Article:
Shafts of light cut sharply through the southern facing windows of the greenhouse. Dust particles dance and sway like fairies celebrating the last rays of sun before evening. I sink into the comfortable green couch that was my family’s refuge in times when children’s tears needed comforting, sprained ankles and fevers required rest, and just plain old snuggling was required. I wait for my son, Ryan, to finish dressing for bed, and join me for our nightly story time ritual. No longer a toddler, he was a busy five year old, with legs sturdy enough to win races with his older sister, climb the cottonwood tree behind our house, and ride his bike to the end of the street by himself.
"Are you ready yet, little man?" I call, hoping my voice carried up the stairs. Soon, I hear small footsteps running down to join me. I scoop him up, noticing he has chosen his light blue t-shirt with Alvin and the Chipmunks on the front, and I wrap him in the cocoon of my grandmother’s colorful afghan. He smiles and works his arm out to encircle my waist and lay his head on my shoulder.
Life will never be better than this, I think to myself. I close my eyes to savor the love of this precious moment. Surely, heaven will be like this.
I tilt my head to kiss the top of his blonde head and linger to breathe in the fragrance of shampoo and soap. Little boys can get so sweaty after a day of playing outdoors, but tonight freshly bathed, I revel in his scent.
“I want Goodnight Moon,” he says in a husky little boy voice. Of course, I want Goodnight Moon too. Such a simple book, but the repetition has always tickled Ryan’s funny bone. Tonight, is no exception. When we get to the part where the little old lady whispers hush and bids goodnight to mush, he cannot contain his laughter. Giggles roll over him as he repeats the words again and again. “Goodnight to the little old lady, goodnight moon and goodnight mush”…
This precious memory is tucked away in my heart.
Ryan died by suicide at age 24, and I struggled to make sense of it. Grief had spun my life out of control, and I needed to hold onto something bigger than myself. The moon in the night sky became a symbol that supported me during the most intense sadness. Each month I watched as the moon completed its phases and I was filled with a sense of mystery and the overwhelming peace that I craved.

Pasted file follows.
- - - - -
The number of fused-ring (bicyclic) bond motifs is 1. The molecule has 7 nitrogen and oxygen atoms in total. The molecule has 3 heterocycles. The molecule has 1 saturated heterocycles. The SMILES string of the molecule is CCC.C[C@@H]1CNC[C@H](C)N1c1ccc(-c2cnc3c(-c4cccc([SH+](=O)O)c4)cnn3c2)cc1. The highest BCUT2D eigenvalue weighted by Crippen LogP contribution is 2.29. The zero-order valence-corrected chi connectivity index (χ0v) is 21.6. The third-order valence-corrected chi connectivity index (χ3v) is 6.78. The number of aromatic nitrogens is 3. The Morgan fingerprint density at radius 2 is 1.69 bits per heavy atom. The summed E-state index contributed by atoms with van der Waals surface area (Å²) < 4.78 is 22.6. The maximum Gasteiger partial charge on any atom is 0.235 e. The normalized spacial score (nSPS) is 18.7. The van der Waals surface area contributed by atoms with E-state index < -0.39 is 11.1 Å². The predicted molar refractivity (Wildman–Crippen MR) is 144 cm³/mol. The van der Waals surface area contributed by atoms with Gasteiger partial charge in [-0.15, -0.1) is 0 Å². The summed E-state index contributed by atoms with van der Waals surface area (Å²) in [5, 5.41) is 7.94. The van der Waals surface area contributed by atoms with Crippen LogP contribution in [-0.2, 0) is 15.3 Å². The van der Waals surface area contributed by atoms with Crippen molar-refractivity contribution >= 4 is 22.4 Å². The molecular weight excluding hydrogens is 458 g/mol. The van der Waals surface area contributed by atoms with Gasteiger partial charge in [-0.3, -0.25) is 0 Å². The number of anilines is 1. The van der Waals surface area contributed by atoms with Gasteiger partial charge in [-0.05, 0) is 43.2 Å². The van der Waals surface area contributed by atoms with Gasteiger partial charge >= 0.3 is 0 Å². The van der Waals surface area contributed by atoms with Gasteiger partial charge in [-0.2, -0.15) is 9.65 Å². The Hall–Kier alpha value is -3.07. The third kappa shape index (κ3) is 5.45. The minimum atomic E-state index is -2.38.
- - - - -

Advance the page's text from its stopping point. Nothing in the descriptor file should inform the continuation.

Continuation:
The moon was a shining beacon to my heart, a powerful sign that one day all will be well. Psalms 89:37 says, “It shall be established forever as the moon, and [as] a faithful witness in heaven. Selah.” KJV. God is present in the seemingly random events of our lives, as well as tragedies that make no sense, but he has set signs in the earth as reminders of his eternal faithfulness.
Even now, nearly 15 years later, when the moon is full, I often go outside and gaze upward and think about God’s faithfulness. Sometimes, with tears, sometimes without, I whisper to Ryan; goodnight dear son, never goodbye, but see you later. Goodnight, sleep well. I will see you in my dreams, and one day I will again hold you in my arms.
Goodnight Moon by Margaret Wise Brown.
Biography for Desiree Woodland 2020
Desiree Woodland and her husband Gary, live in Albuquerque, New Mexico. They have two children, Michelle, and Ryan. Following Ryan’s suicide, she wrote a book called, I Still Believe.
After 19 years, she retired from teaching to promote the use of a curriculum in NM schools called “Breaking the Silence NM” which teaches students mental illness and suicide awareness. She is on the board of Breaking the Silence NM, as well as Survivors of Suicide in Albuquerque where she facilitates a mother’s survivor group. She is part of an outreach program for newly bereaved survivors of suicide loss called Healing Conversations from American Foundation for Suicide Prevention. She holds a master’s Level Certificate in Grief and Loss. Her writing has been published in Grief Digest, Just Between Us online magazine, the Oasis anthology, and local publications. Her story, “Goodnight Moon” was first published in the Southwest Writers 2020 anthology.